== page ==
(Black line denotes Write IOPS to shared storage)

Test B: XenDesktop, with the Microsoft Extended Write Filter.

The results below pretty much speak for themselves…

(again, black line denotes write IOPS)

I couldn’t believe how much of a difference this little driver had made to the write IOPS…

Just for ease of comparison, here’s a side by side look at what exactly is happening here:

So where do we go from here:

Well, no matter what you do, Microsoft will not support this option and they’d probably sue the pants off me if I wrapped this solution up for download…

But this exercise on thinking outside of the box raised some really interesting questions… Around other technologies and the offerings they already have in their stack.

In my next few posts on this subject I’ll cover the below topic’s at length and discuss my findings.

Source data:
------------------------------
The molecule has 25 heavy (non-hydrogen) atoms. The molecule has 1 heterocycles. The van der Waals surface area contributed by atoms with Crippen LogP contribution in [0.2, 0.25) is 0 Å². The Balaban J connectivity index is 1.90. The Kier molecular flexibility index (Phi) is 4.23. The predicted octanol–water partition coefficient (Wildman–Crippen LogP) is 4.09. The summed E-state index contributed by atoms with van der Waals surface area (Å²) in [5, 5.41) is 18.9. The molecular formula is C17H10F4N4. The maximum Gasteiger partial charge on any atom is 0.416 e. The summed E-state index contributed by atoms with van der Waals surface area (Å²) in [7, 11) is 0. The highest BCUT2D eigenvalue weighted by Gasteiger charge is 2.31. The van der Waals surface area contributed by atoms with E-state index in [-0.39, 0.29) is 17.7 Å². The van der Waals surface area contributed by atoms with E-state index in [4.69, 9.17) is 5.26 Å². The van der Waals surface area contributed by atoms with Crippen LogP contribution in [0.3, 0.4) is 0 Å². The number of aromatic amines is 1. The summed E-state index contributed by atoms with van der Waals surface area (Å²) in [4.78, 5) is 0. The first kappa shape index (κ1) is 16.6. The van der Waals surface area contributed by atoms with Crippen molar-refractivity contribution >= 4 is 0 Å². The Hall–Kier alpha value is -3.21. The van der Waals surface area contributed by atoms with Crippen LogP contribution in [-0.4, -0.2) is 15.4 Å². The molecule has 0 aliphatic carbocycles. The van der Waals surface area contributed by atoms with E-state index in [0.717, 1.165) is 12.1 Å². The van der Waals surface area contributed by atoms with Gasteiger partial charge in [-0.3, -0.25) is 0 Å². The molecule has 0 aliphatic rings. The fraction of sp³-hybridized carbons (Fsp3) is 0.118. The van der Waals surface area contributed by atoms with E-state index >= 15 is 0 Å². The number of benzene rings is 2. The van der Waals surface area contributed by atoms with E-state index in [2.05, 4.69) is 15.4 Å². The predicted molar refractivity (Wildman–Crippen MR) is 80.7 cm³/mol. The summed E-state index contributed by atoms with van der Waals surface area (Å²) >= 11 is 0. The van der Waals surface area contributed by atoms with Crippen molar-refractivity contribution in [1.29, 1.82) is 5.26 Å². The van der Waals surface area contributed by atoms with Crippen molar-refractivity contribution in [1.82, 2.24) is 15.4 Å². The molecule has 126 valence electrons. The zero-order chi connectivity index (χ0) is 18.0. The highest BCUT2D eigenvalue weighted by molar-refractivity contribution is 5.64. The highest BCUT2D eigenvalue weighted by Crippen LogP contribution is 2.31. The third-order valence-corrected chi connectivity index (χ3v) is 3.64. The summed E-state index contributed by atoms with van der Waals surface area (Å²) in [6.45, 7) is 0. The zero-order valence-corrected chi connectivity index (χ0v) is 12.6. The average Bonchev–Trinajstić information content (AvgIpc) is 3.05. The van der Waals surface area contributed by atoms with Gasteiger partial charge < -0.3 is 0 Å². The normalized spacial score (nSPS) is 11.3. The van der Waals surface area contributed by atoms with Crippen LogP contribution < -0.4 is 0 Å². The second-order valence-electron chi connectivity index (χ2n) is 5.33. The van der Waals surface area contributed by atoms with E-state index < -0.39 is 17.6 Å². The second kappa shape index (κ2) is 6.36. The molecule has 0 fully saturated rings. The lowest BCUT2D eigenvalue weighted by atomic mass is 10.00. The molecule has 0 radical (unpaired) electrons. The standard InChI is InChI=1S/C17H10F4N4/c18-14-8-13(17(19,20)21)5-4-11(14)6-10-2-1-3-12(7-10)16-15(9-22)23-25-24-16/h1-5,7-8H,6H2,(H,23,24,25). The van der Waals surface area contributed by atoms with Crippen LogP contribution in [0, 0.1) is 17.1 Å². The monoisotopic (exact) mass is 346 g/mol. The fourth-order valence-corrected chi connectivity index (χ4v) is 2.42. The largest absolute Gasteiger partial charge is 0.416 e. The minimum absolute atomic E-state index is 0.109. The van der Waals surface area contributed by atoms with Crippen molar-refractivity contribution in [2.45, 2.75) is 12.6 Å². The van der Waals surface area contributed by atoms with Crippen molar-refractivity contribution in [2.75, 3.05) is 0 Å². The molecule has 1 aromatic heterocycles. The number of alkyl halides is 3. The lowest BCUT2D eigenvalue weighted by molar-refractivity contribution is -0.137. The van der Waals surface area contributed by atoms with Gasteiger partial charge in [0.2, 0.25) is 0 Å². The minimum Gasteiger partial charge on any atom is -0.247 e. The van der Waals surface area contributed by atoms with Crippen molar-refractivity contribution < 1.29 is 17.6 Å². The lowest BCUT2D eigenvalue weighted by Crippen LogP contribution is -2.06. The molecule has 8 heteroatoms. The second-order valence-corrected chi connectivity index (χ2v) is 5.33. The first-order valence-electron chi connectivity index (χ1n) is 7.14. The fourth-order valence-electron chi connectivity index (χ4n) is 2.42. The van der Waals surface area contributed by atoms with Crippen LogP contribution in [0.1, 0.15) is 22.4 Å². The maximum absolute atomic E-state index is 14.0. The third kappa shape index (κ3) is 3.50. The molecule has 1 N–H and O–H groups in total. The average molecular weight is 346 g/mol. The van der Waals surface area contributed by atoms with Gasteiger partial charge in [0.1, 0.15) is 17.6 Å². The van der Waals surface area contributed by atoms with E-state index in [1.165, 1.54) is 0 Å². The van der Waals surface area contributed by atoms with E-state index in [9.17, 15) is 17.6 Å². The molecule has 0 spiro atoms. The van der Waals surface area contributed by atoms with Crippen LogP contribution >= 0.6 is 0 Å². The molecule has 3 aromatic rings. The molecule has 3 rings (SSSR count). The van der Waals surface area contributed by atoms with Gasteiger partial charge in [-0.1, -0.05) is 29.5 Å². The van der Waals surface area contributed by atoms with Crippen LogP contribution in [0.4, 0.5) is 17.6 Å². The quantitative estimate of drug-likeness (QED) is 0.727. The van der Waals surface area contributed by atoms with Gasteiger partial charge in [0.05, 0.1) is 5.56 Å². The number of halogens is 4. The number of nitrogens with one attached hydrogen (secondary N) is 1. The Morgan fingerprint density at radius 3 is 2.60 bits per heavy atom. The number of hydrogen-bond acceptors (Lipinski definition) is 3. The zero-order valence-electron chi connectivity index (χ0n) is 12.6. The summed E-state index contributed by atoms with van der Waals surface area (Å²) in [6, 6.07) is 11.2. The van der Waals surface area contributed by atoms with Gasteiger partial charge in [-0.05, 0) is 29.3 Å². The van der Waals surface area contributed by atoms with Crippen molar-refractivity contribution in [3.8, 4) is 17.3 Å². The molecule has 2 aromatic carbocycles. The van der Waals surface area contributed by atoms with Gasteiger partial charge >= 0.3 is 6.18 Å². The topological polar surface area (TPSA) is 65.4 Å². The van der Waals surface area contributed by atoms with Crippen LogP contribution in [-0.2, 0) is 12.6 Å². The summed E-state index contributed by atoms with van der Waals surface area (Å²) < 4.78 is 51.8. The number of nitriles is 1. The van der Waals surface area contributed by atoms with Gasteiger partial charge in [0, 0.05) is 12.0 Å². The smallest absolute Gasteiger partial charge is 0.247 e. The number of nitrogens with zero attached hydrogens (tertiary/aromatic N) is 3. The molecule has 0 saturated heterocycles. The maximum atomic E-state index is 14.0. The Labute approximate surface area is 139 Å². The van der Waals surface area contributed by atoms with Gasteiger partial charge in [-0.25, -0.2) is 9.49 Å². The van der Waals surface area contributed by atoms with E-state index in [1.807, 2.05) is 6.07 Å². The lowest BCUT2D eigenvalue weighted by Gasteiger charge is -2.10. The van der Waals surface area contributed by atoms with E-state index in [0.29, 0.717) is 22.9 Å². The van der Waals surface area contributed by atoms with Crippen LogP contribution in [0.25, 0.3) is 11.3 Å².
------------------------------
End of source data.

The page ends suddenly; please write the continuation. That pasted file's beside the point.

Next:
• I’ll be looking at how to leverage this with Citrix Intellicache for truly IO less desktops.
  • I’ll be looking at how this technology could be adopted by Microsoft for their MED-V stack.
  • I’ll be looking at one of my personal favourite technologies, VDI in a Box.
  • I’ll be looking at how we could leverage this API ,for spill over to disk in a cache flood scenario or even a management appliance to control the spill overs to your storage.

And Finally, I’ll be looking at how Citrix or Microsoft could quite easily combine two of their current solutions to provide an incredible offering.

And that’s it for now, just a little teaser for the follow up blog posts which I’ll gradually release before Citrix Synergy.

I would like to thank Barry SchifferIngmar VerheijKees Baggerman and Remko Weijnen. For their help and input on this mini project. It was greatly appreciated.